Talking Policy: Veronica Herrera on Clientelism in Water Provision in Mexico

In decentralized governance systems, provision of water services is often subject to the political motivations of local officials. World Policy Journal speaks with Veronica Herrera about why reform efforts and community campaigns in some Mexican cities have succeeded while others have floundered.

Balancing Profitability and Environmental Protection

As the Arctic's population rises, it is increasingly important to bridge the region's development gap. World Policy Journal's Ritikaa Iyer argues that the economic prospects of new initiatives in oil and gas and connectivity must be measured against environmental risks.

Is the United Nations Failing to Prevent Atrocity Crimes in Burundi?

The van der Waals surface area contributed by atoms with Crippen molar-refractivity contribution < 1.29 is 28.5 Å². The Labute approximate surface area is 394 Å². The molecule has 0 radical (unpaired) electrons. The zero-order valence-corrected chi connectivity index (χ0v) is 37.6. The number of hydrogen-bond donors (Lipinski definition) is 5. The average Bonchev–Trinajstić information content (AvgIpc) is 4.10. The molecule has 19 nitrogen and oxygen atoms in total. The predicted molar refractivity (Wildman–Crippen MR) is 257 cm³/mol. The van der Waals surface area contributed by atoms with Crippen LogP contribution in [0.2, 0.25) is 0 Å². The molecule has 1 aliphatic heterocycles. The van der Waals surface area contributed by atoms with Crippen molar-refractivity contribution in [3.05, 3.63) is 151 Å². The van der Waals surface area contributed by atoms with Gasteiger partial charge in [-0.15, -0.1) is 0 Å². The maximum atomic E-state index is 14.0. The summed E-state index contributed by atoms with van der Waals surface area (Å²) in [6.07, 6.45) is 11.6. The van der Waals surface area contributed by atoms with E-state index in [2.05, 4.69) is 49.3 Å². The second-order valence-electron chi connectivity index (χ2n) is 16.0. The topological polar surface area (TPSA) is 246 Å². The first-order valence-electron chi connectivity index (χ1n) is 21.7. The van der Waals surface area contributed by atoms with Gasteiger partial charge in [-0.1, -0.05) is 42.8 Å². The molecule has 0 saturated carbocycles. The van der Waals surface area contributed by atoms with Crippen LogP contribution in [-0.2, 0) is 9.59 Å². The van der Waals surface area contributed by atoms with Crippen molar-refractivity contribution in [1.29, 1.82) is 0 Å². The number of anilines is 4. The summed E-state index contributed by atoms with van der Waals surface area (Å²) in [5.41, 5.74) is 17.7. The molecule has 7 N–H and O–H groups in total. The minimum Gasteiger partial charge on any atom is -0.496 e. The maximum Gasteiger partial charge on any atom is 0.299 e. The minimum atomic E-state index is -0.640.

Political violence in Burundi, triggered by President Pierre Nkurunziza’s controversial nomination for a third consecutive term in 2015, has triggered a large-scale refugee crisis. Amilcar Ryumeko describes how after months of U.N. meetings and statements, no concrete steps have been taken to effectively address the situation.

The Arctic Council Could Be a Leader in Promoting the Right to Water

The Arctic is a repository of freshwater, yet communities in the region often lack adequate water and sanitation services. Rachel Freeman-Blakeslee explains why the Arctic Council is uniquely positioned to support the right to clean water for all Northern peoples.

World Policy Newsletter, Week of August 18th

From terrorism to climate change, we highlight efforts to expand policy conversations and confront injustices to solve the world's intractable problems in this week's newsletter. Click through and subscribe today!